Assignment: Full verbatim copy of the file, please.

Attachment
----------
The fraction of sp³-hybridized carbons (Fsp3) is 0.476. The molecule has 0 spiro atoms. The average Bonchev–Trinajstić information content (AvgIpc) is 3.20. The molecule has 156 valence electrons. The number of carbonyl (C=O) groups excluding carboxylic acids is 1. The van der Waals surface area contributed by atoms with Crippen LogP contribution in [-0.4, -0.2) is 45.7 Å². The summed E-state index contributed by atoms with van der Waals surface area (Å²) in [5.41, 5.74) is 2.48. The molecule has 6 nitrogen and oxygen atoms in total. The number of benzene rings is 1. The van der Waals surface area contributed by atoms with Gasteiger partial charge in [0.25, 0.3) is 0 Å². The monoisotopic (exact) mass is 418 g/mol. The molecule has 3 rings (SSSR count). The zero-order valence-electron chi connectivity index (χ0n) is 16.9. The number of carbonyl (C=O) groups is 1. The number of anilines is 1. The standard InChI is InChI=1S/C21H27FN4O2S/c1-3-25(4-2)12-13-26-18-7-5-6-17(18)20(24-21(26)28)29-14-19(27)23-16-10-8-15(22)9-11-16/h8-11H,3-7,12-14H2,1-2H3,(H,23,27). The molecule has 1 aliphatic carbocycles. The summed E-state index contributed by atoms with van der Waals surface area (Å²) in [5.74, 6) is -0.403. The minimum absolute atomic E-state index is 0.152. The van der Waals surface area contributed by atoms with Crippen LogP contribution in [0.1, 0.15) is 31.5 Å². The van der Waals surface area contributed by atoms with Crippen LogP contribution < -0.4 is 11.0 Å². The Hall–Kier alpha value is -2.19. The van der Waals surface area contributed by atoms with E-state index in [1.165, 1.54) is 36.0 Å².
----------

The fraction of sp³-hybridized carbons (Fsp3) is 0.476. The molecule has 0 spiro atoms. The average Bonchev–Trinajstić information content (AvgIpc) is 3.20. The molecule has 156 valence electrons. The number of carbonyl (C=O) groups excluding carboxylic acids is 1. The van der Waals surface area contributed by atoms with Crippen LogP contribution in [-0.4, -0.2) is 45.7 Å². The summed E-state index contributed by atoms with van der Waals surface area (Å²) in [5.41, 5.74) is 2.48. The molecule has 6 nitrogen and oxygen atoms in total. The number of benzene rings is 1. The van der Waals surface area contributed by atoms with Gasteiger partial charge in [0.25, 0.3) is 0 Å². The monoisotopic (exact) mass is 418 g/mol. The molecule has 3 rings (SSSR count). The zero-order valence-electron chi connectivity index (χ0n) is 16.9. The number of carbonyl (C=O) groups is 1. The number of anilines is 1. The standard InChI is InChI=1S/C21H27FN4O2S/c1-3-25(4-2)12-13-26-18-7-5-6-17(18)20(24-21(26)28)29-14-19(27)23-16-10-8-15(22)9-11-16/h8-11H,3-7,12-14H2,1-2H3,(H,23,27). The molecule has 1 aliphatic carbocycles. The summed E-state index contributed by atoms with van der Waals surface area (Å²) in [5.74, 6) is -0.403. The minimum absolute atomic E-state index is 0.152. The van der Waals surface area contributed by atoms with Crippen LogP contribution in [0.1, 0.15) is 31.5 Å². The van der Waals surface area contributed by atoms with Crippen LogP contribution < -0.4 is 11.0 Å². The Hall–Kier alpha value is -2.19. The van der Waals surface area contributed by atoms with E-state index in [1.165, 1.54) is 36.0 Å².